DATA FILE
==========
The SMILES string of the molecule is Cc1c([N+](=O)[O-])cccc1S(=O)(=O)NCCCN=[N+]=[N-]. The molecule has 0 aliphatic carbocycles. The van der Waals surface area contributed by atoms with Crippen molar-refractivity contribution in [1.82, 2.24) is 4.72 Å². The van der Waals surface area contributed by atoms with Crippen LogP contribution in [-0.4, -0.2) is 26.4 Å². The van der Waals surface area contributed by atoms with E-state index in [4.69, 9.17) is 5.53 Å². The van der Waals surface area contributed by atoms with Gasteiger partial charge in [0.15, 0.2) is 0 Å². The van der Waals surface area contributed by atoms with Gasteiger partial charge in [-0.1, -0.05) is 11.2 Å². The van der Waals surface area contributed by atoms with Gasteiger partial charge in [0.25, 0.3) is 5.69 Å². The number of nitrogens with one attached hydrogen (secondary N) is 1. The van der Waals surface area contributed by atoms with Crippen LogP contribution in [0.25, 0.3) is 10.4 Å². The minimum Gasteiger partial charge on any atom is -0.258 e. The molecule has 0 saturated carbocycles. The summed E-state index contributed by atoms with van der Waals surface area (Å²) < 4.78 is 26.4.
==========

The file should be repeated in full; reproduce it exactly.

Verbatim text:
The SMILES string of the molecule is Cc1c([N+](=O)[O-])cccc1S(=O)(=O)NCCCN=[N+]=[N-]. The molecule has 0 aliphatic carbocycles. The van der Waals surface area contributed by atoms with Crippen molar-refractivity contribution in [1.82, 2.24) is 4.72 Å². The van der Waals surface area contributed by atoms with Crippen LogP contribution in [-0.4, -0.2) is 26.4 Å². The van der Waals surface area contributed by atoms with E-state index in [4.69, 9.17) is 5.53 Å². The van der Waals surface area contributed by atoms with Gasteiger partial charge in [0.15, 0.2) is 0 Å². The van der Waals surface area contributed by atoms with Gasteiger partial charge in [-0.1, -0.05) is 11.2 Å². The van der Waals surface area contributed by atoms with Gasteiger partial charge in [0.25, 0.3) is 5.69 Å². The number of nitrogens with one attached hydrogen (secondary N) is 1. The van der Waals surface area contributed by atoms with Crippen LogP contribution in [0.25, 0.3) is 10.4 Å². The minimum Gasteiger partial charge on any atom is -0.258 e. The molecule has 0 saturated carbocycles. The summed E-state index contributed by atoms with van der Waals surface area (Å²) < 4.78 is 26.4.